Inclusive Design in the City of Toronto: Building Sidewalks to Remove Barriers to Accessibility


Picture of Ashtonbee Road in Scarborough before and after a sidewalk is added (Credit: City of Toronto)


Recently, the City of Toronto's Manager, Pedestrian Projects, Public Realm, Transportation Services gave a presentation to the City's Disability, Access and Inclusion Advisory Committee on "Building Sidewalks on Local Streets to Reduce Accessibility Barriers". SPH was pleased to see highlights of the presentation, demonstrating the importance of sidewalks as key infrastructure in the City, especially for inclusive design and supporting the needs of people of all ages and abilities. As identified by the City, highlights of the presentation included:
 

  • Safety: Sidewalks offer a protected, dedicated space for all pedestrians, especially the most vulnerable, and when visibility is poor (i.e. weather events; dark)
  • Universal accessibility: Sidewalks provide universal accessibility, regardless of ability level, including for all residents or visitors with mobility challenges and those with limited sensory or cognitive limitations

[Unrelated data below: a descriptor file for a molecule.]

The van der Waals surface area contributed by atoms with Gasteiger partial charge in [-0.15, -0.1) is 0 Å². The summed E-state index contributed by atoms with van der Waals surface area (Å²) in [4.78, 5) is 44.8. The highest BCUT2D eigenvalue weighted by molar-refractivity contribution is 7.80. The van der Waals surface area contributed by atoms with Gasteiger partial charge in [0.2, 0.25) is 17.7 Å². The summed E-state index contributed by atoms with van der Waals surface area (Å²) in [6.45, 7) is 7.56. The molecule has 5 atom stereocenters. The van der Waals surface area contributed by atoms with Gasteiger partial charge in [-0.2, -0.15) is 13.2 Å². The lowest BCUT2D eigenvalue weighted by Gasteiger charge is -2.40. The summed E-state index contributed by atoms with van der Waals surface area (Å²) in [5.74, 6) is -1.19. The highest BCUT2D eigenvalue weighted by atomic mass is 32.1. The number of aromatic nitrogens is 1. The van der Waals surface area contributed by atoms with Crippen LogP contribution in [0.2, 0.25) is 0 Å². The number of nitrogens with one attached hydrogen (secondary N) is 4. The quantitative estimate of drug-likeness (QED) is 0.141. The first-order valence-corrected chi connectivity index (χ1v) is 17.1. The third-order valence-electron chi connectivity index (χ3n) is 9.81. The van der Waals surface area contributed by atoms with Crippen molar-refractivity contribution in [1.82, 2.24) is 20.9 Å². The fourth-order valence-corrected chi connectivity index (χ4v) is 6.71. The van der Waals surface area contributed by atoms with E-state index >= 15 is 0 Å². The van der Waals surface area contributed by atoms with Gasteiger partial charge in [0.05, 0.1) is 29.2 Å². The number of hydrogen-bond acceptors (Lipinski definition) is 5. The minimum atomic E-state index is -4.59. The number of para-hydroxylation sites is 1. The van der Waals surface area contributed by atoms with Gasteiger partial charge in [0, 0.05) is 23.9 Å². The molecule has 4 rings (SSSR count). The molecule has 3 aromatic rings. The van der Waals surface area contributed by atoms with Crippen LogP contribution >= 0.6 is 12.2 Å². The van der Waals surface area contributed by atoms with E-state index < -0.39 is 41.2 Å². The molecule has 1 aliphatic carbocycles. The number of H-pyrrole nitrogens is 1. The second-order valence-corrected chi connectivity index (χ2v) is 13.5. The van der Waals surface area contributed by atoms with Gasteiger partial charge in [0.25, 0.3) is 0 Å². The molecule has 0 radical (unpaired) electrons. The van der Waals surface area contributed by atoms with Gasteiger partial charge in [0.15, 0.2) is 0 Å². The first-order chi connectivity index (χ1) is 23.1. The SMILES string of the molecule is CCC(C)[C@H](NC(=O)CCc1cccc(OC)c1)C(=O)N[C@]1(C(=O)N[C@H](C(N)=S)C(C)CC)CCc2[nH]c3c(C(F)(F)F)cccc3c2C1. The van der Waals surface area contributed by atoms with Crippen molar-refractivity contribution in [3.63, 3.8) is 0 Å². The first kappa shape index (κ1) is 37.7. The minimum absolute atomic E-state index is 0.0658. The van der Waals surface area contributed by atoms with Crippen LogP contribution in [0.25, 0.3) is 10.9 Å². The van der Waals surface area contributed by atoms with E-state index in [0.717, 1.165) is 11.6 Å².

• Physical activity: Sidewalks help counter obesity and inactivity among residents through a built environment that promote safe walking and cycling; significant public health care costs of doing nothing
  • Safe routes to school: Walking and cycling to school develops lifelong habits and improves learning
  • Aging in place: Sidewalks support access and gentle exercise for seniors and caregivers
  • Sustainable growth: As Toronto’s population grows, we can no longer accommodate more vehicles on our roads (due to the costs of congestion) or additional GHG emissions

Visit the City of Toronto's website to view the full presentation, "Building Sidewalks on Local Streets to Reduce Accessibility Barriers" (ADOBE PDF).